I was determined to get through labor without the epidural, but the dr shoving her hand inside me DURING a contraction immediately after she had agreed that she would not do that was traumatic, nd brought back flashbacks of past sexual abuse. I could not bear having to go through that again, and got an epidural before I would let her, or anyone, touch me again.
I really, really wish i had managed to go unmendicated though. I still feel like a complete failure, and have back pain, though i know the side effects could have been way worse. Now I’m pregnant again, and am planning on using a midwife. My first question to her was literally, you have other ways to check for progress besides internally, right?
From my three experiences I definitely agree that if you can and it is safe to so avoid any interference with the whole process. First two times I went into labour on my own and delivered with no particular drama. Pain wasn’t that bad and labour was quick. Third time round I had to be induced by various reasons that weren’t under my control. It was way more painful and unpleasant. I had to use epidural because it wasn’t impossible to bear. However, I have to say I was to relieved to be able to relax and baby came straight after with no problems and latched right away. My advice would be to go as natural as possible if it is safe to do so. But also trust your care providers and ask them to explain all your options in detail.
I can so relate to your post. I went into labor and have excruciating pain at 1c. It was horrific. I had done my research and knew I did not want pitocin, but the nurse kept coming back into the room and mentioning how I wasn’t progressing.. I kept saying no, maybe later. I feel like I was abused and treated like I didn’t have a voice. My doctor broke my water without asking.. even after I had a birth plan that mentioned not breaking the bag. I’m absolutely disgusted in hospitals and ob’s. I ended up with 2 epidural that stopped working – yes, you heard it right, stopped working. There’s too much to write on here.. at the end, I ended up in a c section.
If you have another baby, consider a birth center! MUCH BETTER CHOICE than a over-medicalized hospital birth! https://www.thehealthyhomeeconomist.com/21-reasons-to-have-your-baby-at-a-birthcenter/
Just really annoyed that you fail to mention inductions! Inductions, in my opinion are the main reason for increased c-sections. Forcing a body to labor that is not ready to labor! I went into labor at 40+5 days on my own. I asked for an epidural because my natural contractions were one on top of another and I was only 4cm. I never got a drop of pitocin during labor. I couldn’t catch my breath, I couldn’t regroup my thoughts. My doula tried everything but they wouldn’t ease up. I got the epidural and went from 4cm to complete in less than 15 min. My body was so tense that I couldn’t dilate and my baby was already at +2 station and I was beginning to have urges to push at 4 cm, which was dangerous! For me, it was a godsend.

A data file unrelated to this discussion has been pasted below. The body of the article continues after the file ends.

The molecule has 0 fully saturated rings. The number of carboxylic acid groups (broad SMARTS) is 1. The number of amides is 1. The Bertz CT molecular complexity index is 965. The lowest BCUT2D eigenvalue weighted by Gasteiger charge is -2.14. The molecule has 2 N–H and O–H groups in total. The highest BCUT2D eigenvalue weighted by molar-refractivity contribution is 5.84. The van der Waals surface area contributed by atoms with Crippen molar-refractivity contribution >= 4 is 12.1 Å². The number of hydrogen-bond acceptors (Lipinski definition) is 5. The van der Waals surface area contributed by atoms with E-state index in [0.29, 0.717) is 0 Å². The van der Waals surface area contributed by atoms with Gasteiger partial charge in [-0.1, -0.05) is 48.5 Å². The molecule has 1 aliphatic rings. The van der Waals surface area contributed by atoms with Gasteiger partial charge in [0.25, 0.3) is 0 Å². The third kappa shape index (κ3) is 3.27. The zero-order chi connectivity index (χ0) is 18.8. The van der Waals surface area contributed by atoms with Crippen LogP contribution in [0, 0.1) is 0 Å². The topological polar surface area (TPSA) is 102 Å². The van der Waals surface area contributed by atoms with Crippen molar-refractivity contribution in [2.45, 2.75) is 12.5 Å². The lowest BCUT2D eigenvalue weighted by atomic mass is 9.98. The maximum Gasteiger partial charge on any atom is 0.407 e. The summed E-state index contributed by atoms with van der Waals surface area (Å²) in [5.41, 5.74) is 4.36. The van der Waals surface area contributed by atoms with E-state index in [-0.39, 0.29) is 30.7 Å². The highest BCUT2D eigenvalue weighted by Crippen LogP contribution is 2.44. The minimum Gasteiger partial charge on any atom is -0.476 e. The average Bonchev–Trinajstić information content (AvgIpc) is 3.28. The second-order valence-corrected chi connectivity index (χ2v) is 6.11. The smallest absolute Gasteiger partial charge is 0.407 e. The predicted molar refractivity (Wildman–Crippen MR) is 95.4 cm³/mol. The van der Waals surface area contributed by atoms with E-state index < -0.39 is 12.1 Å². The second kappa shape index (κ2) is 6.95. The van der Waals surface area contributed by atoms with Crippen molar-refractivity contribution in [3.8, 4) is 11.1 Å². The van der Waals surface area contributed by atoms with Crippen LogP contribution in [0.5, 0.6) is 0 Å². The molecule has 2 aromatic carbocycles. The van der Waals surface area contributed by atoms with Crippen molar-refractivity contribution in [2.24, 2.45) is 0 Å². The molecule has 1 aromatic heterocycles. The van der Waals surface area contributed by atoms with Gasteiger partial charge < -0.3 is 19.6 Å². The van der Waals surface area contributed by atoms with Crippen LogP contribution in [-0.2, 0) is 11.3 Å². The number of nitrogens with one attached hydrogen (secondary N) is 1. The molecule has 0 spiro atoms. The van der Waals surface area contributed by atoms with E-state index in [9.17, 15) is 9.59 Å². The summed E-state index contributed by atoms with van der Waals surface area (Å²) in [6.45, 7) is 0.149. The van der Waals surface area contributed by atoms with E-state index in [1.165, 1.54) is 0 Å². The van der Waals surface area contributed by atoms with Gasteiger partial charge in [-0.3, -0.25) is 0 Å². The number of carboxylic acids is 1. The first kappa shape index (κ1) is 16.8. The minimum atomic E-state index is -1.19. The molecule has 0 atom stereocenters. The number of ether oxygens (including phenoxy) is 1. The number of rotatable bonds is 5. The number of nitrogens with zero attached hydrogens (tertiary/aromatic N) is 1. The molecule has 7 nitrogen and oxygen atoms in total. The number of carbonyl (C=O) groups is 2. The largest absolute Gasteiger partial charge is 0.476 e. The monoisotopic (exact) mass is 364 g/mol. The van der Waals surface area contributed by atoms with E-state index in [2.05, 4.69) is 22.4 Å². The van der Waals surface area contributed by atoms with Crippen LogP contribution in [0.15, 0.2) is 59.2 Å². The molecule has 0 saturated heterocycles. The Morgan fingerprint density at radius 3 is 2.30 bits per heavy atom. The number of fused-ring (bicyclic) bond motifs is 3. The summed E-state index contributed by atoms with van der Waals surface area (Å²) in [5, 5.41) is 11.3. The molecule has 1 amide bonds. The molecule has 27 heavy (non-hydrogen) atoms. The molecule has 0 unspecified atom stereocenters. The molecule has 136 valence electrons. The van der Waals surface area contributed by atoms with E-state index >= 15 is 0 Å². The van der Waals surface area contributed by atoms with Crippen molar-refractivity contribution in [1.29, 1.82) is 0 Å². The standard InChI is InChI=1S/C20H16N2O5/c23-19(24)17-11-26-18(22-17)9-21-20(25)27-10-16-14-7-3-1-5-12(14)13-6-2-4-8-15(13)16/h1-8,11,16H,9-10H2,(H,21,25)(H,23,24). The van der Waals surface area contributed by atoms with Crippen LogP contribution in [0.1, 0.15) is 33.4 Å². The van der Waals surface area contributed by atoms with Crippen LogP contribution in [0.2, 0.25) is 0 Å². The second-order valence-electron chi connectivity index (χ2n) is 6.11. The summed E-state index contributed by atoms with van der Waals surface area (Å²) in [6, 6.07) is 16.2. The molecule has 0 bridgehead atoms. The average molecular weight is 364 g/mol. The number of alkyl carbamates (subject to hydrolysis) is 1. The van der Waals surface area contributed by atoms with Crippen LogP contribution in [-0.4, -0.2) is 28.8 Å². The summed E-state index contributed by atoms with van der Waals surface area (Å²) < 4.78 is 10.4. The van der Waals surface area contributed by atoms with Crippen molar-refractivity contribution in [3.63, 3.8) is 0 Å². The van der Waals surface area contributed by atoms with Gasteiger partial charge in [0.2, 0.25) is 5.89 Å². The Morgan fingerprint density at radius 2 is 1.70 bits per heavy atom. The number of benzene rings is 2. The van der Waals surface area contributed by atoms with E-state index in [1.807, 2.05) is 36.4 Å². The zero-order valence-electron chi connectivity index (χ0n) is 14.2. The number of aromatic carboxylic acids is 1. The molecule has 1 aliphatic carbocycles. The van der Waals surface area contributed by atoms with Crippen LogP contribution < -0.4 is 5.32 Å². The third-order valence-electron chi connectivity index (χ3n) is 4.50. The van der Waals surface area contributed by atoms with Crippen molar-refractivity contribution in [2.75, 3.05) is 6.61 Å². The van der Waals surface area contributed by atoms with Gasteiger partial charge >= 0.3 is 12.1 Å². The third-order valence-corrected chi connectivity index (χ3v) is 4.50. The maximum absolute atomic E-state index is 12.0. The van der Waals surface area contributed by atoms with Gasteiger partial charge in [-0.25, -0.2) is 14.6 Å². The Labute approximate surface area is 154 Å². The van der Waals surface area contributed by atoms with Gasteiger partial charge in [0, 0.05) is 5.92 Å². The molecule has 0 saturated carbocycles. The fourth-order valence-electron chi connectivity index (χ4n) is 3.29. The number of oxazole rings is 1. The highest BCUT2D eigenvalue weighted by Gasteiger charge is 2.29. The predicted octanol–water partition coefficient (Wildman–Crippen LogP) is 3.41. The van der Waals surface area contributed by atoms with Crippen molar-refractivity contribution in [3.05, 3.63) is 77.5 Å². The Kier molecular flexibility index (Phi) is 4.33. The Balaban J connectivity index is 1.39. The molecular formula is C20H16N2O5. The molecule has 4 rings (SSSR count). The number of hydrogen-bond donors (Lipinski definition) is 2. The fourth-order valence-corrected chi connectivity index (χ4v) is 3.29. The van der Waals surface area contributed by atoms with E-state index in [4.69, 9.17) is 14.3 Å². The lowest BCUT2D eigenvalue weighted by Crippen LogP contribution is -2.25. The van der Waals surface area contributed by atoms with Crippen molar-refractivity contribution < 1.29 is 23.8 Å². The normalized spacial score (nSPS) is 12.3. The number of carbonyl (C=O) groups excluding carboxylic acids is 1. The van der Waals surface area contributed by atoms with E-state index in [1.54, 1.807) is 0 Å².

Every woman needs to make informed medical decisions and they need to start by avoiding inductions.
Sue Sunshine Jelly
Wow, lots of emotion and opinions from this article! Thank you to all the women who shared their experiences with and without an epidural. After supporting over 500 moms as a doula, I have seen many great births with and without an epidural. While I appreciate Dr Kelly’s information, I do think it could be more balanced and include the births where women are being induced, or just in so much pain, fear, exhaustion, that an epidural is the best path! The other pain medication options can be tried first. I have seen many babies latch right on and have no problem at all after an epidural and on the other hand I have seen babies struggle to get latch and mom need a lot of breastfeeding support with a totally natural birth. There are so many different paths to birthing and every mom needs to be respected and allowed to make the best decision for herself during her labor!